1911 Encyclopædia Britannica/Leofric
LEOFRIC (d. 1057), earl of Mercia, was a son of Leofwine, earl of Mercia, and became earl at some date previous to 1032. Henceforth, being one of the three great earls of the realm, he took a leading part in public affairs. On the death of King Canute in 1035 he supported the claim of his son Harold to the throne against that of Hardicanute; and during the quarrel between Edward the Confessor and Earl Godwine in 1051 he played the part of a mediator. Through his efforts civil war was averted, and in accordance with his advice the settlement of the dispute was referred to the Witan. When he became earl of Mercia his direct rule seems to have been confined to Cheshire, Staffordshire, Shropshire and the borders of north Wales, but afterwards he extended the area of his earldom. As Chester was his principal residence and the seat of his government, he is sometimes called earl of Chester. Leofric died at Bromley in Staffordshire on the 31st of August 1057. His wife was Godgifu, famous in legend as Lady Godiva. Both husband and wife were noted as liberal benefactors to the church, among their foundations being the famous Benedictine monastery at Coventry. Leofric’s son, Ælfgar, succeeded him as earl of Mercia.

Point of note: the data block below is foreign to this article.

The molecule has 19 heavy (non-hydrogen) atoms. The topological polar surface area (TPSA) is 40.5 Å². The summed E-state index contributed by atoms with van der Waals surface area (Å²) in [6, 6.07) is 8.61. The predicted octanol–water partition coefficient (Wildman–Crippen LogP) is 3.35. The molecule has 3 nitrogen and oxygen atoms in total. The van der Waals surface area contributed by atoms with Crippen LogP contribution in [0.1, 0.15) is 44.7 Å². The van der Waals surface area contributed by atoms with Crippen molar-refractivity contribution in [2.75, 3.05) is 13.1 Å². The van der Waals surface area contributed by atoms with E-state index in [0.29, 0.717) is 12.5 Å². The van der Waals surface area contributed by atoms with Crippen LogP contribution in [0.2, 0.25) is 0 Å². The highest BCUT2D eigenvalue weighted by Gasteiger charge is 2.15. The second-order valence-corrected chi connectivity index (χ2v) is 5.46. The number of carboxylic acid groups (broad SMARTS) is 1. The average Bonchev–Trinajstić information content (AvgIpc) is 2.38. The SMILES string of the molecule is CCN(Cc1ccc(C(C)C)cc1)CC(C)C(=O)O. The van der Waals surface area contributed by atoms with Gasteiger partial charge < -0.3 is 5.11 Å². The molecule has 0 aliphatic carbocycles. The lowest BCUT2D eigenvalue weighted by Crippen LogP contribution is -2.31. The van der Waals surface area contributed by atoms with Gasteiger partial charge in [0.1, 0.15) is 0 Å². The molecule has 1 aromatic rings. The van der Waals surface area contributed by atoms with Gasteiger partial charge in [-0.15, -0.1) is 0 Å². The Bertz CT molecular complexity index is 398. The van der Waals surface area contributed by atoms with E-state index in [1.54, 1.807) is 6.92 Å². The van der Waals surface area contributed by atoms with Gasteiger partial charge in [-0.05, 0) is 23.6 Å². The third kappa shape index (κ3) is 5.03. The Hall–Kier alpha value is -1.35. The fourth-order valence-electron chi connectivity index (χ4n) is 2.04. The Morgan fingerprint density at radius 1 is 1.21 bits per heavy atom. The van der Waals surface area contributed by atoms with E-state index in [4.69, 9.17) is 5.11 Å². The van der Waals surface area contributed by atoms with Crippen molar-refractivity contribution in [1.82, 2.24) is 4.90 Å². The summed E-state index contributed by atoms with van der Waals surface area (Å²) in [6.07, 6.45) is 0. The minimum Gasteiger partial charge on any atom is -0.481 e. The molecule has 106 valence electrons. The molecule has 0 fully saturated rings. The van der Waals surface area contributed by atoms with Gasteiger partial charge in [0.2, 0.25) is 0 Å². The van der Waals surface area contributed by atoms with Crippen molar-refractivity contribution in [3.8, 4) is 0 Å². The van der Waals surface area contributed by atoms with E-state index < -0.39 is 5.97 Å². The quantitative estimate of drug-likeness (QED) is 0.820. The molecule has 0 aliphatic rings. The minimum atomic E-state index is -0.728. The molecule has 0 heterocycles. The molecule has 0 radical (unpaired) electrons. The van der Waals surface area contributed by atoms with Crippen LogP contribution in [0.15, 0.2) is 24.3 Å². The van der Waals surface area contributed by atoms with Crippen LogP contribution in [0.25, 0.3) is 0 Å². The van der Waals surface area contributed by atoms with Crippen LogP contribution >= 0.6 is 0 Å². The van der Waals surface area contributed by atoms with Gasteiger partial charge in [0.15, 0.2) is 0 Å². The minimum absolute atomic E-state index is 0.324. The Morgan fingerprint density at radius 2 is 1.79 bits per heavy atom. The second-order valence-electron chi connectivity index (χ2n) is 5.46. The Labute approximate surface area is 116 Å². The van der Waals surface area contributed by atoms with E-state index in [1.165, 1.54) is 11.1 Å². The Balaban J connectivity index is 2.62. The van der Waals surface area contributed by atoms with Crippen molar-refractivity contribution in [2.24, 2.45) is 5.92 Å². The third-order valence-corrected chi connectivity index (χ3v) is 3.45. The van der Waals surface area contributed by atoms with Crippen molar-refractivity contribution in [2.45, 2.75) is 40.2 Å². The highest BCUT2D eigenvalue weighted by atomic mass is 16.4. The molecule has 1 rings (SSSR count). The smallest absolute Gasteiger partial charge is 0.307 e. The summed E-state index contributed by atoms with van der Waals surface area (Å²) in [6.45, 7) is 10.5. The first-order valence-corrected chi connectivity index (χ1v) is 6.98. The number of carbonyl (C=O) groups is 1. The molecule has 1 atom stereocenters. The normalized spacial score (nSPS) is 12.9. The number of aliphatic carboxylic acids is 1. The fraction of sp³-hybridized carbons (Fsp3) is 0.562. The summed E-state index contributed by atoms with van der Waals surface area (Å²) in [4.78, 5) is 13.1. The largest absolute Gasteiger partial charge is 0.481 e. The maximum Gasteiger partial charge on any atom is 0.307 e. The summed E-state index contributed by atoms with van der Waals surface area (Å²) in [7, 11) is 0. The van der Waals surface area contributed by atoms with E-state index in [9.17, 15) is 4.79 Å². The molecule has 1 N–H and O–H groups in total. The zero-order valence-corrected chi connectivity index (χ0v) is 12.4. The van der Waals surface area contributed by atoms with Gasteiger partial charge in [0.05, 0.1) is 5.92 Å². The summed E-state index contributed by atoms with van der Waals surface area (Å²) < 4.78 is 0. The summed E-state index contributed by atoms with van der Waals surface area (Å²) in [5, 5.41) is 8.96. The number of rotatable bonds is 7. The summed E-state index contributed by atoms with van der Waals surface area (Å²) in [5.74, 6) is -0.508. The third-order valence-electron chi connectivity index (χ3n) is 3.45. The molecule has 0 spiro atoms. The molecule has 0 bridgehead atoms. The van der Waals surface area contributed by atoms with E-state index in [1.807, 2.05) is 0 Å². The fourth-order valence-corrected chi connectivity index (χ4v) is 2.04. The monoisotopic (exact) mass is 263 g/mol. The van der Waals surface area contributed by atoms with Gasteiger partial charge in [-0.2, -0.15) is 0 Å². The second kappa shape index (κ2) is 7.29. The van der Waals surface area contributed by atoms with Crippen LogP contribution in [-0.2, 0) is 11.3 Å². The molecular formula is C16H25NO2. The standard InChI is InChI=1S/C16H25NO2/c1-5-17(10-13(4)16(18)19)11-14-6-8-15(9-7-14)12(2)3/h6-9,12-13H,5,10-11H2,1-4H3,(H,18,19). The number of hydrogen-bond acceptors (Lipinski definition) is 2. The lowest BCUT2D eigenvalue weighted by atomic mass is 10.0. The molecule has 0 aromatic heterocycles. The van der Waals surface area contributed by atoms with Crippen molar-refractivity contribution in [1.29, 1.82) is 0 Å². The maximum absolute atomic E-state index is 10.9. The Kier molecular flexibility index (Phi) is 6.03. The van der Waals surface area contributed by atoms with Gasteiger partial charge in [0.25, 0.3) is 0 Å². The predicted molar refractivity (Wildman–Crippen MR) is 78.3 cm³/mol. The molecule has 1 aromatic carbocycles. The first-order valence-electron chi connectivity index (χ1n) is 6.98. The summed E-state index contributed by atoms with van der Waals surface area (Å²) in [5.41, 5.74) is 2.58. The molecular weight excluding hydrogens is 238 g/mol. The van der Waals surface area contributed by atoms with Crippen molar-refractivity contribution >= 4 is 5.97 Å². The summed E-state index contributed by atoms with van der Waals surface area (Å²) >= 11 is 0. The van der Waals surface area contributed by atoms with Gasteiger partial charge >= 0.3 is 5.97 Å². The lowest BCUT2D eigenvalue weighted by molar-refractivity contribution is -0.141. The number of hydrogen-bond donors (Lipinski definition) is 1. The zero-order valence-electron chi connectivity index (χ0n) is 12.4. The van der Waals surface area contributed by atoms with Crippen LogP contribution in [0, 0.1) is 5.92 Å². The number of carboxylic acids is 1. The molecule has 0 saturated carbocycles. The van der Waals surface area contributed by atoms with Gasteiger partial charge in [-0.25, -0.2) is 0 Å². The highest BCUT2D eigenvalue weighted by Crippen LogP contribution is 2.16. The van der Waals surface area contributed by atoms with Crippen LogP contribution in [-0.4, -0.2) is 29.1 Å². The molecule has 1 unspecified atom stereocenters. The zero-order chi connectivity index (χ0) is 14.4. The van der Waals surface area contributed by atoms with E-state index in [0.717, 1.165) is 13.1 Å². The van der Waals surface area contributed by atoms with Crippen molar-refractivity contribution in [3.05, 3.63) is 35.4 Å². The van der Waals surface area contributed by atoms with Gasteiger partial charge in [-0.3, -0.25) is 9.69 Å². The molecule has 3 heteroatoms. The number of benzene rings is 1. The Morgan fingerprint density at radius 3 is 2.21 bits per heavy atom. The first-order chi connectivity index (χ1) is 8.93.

See E. A. Freeman, The Norman Conquest, vols. i. and ii. (1877).